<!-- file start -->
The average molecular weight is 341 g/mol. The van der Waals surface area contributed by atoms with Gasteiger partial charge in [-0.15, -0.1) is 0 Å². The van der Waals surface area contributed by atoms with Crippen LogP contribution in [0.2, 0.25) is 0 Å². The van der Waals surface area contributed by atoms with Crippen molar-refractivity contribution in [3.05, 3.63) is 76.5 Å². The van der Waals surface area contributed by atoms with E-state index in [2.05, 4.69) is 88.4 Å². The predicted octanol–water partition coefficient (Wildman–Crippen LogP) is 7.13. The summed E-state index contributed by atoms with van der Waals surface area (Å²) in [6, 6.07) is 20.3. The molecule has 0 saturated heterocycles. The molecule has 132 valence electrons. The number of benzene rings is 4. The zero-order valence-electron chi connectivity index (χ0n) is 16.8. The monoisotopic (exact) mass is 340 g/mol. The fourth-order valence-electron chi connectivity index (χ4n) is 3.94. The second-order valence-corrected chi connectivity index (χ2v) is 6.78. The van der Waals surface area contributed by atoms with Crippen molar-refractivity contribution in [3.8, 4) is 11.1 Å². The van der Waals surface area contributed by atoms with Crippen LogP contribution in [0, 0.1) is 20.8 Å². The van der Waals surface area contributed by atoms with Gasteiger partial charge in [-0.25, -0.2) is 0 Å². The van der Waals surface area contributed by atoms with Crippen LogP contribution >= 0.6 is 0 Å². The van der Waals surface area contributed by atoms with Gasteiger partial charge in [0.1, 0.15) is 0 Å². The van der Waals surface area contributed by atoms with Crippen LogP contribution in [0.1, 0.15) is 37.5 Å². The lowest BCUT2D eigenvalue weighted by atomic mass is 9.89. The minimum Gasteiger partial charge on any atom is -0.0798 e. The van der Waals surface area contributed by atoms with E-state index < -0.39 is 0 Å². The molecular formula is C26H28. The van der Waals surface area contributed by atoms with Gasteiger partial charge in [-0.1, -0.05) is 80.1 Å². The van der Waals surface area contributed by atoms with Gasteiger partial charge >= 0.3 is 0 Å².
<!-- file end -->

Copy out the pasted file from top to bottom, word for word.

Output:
The average molecular weight is 341 g/mol. The van der Waals surface area contributed by atoms with Gasteiger partial charge in [-0.15, -0.1) is 0 Å². The van der Waals surface area contributed by atoms with Crippen LogP contribution in [0.2, 0.25) is 0 Å². The van der Waals surface area contributed by atoms with Crippen molar-refractivity contribution in [3.05, 3.63) is 76.5 Å². The van der Waals surface area contributed by atoms with E-state index in [2.05, 4.69) is 88.4 Å². The predicted octanol–water partition coefficient (Wildman–Crippen LogP) is 7.13. The summed E-state index contributed by atoms with van der Waals surface area (Å²) in [6, 6.07) is 20.3. The molecule has 0 saturated heterocycles. The molecule has 132 valence electrons. The number of benzene rings is 4. The zero-order valence-electron chi connectivity index (χ0n) is 16.8. The monoisotopic (exact) mass is 340 g/mol. The fourth-order valence-electron chi connectivity index (χ4n) is 3.94. The second-order valence-corrected chi connectivity index (χ2v) is 6.78. The van der Waals surface area contributed by atoms with Crippen molar-refractivity contribution in [3.8, 4) is 11.1 Å². The van der Waals surface area contributed by atoms with Crippen LogP contribution in [0, 0.1) is 20.8 Å². The van der Waals surface area contributed by atoms with Gasteiger partial charge in [-0.25, -0.2) is 0 Å². The van der Waals surface area contributed by atoms with Crippen LogP contribution >= 0.6 is 0 Å². The van der Waals surface area contributed by atoms with Gasteiger partial charge in [0.1, 0.15) is 0 Å². The van der Waals surface area contributed by atoms with Crippen LogP contribution in [0.1, 0.15) is 37.5 Å². The lowest BCUT2D eigenvalue weighted by atomic mass is 9.89. The minimum Gasteiger partial charge on any atom is -0.0798 e. The van der Waals surface area contributed by atoms with E-state index < -0.39 is 0 Å². The molecular formula is C26H28. The van der Waals surface area contributed by atoms with Gasteiger partial charge in [-0.1, -0.05) is 80.1 Å². The van der Waals surface area contributed by atoms with Gasteiger partial charge >= 0.3 is 0 Å².